HEALTH & FITNESS
FL MORRIS / FMORRIS@STARBULLETIN.COM
Honolulu Marathon champion Lyubov Denisova ran with the Iolani track teams and show ed them high-level fitness exercises.
Denisova leaves students breathless
The Russian star, who holds the record for Honolulu's race, gives advice on stretching
Kon Weber, 17, is one of Iolani School's best runners, posting 9:31 for 3,000 meters as a junior last year. Even so, he was impressed when Russian marathoner Lyubov Denisova led the Iolani athletes through a warm-up run and a series of stretches this week.
"It's pretty cool; she could easily beat anyone else here," said Weber, who completed the Honolulu Marathon in about four hours. "Just the fact that she ran (the marathon) that fast is amazing."
The diminutive Denisova, who at 5 feet and 94 pounds was difficult to spot in the crowd of student-athletes, certainly made her presence known in the 2006 Honolulu Marathon. The 35-year-old set the course record of 2:27:19, an average of 5:37 per mile for 26.2 miles. Of the 24,575 finishers, only eight men beat her. In previous years the mother of a 7-year-old daughter placed second in the Boston and New York Marathons and won the Los Angeles Marathon. She hopes to be on the Olympic team representing Russia in Beijing.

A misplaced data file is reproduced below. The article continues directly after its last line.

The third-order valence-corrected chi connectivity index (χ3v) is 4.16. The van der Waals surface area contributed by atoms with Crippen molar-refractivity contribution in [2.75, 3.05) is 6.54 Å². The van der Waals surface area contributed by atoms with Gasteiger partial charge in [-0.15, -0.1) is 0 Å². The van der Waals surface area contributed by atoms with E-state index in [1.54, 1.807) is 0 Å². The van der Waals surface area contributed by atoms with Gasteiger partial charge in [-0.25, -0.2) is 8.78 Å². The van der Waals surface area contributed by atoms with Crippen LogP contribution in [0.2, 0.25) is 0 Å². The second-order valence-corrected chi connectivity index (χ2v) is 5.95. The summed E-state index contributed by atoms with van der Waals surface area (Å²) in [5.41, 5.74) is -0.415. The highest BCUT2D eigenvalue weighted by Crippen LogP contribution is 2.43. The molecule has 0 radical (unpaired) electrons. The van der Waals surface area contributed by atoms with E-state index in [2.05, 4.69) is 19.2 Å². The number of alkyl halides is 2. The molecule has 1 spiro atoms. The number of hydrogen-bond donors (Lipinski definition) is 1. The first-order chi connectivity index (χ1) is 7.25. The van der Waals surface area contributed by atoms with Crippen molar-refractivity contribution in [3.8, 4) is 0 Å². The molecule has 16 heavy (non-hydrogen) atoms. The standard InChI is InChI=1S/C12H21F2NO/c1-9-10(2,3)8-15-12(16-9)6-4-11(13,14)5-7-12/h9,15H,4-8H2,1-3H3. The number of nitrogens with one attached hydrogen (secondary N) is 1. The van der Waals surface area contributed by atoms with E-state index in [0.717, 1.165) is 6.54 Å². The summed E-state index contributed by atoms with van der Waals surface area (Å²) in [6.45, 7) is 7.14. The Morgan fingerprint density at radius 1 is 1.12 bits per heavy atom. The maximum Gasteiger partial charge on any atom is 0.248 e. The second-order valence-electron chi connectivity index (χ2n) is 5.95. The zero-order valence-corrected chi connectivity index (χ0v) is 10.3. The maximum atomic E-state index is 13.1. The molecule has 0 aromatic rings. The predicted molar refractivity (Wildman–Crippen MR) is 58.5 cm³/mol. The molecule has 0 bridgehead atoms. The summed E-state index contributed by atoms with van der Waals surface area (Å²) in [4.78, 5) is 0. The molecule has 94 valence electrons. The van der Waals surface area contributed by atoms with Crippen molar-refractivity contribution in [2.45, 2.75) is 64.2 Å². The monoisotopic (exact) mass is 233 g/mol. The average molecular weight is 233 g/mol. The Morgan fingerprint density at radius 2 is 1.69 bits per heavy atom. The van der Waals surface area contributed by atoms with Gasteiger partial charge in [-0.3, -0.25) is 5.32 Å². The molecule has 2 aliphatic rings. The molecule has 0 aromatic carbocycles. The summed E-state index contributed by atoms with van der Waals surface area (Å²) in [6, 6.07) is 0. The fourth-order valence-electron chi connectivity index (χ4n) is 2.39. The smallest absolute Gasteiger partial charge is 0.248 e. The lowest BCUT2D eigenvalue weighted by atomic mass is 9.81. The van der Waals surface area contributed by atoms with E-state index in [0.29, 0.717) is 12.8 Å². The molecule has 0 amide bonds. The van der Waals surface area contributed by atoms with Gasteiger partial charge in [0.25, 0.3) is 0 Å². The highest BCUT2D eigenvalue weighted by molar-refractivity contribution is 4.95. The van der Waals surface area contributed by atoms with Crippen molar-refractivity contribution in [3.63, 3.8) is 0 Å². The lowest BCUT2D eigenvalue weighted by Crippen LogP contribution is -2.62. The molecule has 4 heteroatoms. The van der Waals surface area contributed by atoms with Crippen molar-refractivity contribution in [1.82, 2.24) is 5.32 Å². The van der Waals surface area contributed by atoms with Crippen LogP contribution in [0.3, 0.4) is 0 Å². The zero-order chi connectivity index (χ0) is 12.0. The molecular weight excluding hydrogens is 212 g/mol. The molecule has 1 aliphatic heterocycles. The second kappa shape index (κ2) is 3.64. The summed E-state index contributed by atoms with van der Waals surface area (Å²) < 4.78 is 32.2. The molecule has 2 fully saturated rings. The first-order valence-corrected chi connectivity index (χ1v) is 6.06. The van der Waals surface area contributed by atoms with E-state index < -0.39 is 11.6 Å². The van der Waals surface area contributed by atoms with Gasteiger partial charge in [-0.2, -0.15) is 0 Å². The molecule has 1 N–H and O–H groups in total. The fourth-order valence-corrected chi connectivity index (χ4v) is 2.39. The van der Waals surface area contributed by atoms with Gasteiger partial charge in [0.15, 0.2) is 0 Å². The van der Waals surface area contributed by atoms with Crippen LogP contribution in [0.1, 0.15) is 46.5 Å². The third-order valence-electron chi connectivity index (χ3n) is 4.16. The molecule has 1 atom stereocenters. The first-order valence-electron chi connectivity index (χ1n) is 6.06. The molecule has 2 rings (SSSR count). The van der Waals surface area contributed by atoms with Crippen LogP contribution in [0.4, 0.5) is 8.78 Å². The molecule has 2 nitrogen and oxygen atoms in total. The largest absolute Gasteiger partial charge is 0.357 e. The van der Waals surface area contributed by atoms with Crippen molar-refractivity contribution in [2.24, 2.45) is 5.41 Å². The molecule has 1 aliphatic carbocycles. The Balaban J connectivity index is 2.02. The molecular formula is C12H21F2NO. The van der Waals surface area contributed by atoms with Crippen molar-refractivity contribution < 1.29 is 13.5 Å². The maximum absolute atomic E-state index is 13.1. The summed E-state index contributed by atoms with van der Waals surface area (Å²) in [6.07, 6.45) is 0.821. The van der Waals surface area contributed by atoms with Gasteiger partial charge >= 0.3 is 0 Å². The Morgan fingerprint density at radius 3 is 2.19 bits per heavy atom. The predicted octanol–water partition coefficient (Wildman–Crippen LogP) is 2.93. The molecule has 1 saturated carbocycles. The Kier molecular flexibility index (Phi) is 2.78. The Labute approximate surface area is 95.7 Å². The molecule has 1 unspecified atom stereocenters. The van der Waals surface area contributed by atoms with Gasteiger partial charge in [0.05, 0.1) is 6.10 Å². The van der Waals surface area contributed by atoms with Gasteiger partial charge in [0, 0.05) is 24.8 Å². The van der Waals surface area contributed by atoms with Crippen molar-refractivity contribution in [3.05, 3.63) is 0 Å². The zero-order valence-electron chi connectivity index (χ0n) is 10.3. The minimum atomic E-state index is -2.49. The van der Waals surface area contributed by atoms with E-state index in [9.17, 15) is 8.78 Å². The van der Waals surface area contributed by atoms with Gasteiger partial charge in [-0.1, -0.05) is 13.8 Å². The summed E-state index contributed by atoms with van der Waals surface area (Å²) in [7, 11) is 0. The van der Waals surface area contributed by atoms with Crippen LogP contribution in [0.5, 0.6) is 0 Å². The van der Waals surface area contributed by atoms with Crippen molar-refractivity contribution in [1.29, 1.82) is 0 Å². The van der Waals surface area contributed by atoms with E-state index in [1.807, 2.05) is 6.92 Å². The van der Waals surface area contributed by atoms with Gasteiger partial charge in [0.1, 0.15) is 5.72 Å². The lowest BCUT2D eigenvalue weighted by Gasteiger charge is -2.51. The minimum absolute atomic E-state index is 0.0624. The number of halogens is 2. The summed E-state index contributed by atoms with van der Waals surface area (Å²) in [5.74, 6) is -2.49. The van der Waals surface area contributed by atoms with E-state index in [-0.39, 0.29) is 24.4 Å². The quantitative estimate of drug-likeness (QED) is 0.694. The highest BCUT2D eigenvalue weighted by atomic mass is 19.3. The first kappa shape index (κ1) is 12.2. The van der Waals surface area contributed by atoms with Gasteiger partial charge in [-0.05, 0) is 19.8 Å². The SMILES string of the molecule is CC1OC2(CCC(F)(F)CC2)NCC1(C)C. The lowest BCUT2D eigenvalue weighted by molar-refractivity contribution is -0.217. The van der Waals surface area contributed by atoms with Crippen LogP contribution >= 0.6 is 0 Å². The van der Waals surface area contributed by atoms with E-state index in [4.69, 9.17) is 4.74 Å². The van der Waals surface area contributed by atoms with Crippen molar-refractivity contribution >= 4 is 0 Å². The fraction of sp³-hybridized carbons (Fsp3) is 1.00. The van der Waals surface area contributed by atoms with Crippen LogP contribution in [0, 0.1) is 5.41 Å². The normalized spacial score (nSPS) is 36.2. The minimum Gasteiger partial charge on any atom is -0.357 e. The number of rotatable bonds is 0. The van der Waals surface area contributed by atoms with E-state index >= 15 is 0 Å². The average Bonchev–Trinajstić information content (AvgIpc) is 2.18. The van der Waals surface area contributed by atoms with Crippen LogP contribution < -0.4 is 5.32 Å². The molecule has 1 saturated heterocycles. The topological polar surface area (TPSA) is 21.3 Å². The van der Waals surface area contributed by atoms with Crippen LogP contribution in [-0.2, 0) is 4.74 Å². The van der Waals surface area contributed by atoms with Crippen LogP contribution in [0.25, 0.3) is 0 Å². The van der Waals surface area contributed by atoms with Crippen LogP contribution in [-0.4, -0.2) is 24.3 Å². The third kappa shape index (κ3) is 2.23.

Currently training for the Boston Marathon in April, Denisova visited Hawaii last week to "give back to the community," said her agent and translator Andrey Baranov. "She likes Hawaii, and the people were very nice during the race," Baranov added in his thick Russian accent. Leading miniclinics at the schools "is something different. Maybe the young runners will get inspired."
At the UH-New Mexico State basketball game, Denisova co-presented with Dr. Jim Barahal a $15,000 check to the UH Foundation from the Honolulu Marathon Association. She also worked out with the Punahou, Kamehameha and Mililani High School track teams, ran with the Niketown running club and met with Mayor Mufi Hannemann.
"They were looking forward to her visit," said Earl Hedani, Iolani's head track coach. "It's just a thrill for them to see someone of this caliber. And this is the first time we had a stretch where everyone listened!"
Weber and fellow runner Maile Scarpino, 16, agreed that students paid attention because they were learning innovative stretches they would incorporate into their warm-up routine. When first-year runner Scarpino heard that Denisova logs 100 to 150 miles per week, often at a 34-minute 10K pace, she said, "Now that's inspiring."
Before starting their regular workout, dozens of students lined up on the track to wait for Denisova to sign a photograph of herself crossing the finish line in the Honolulu Marathon.
"We're thankful that she came," Scarpino said. "It's a great experience."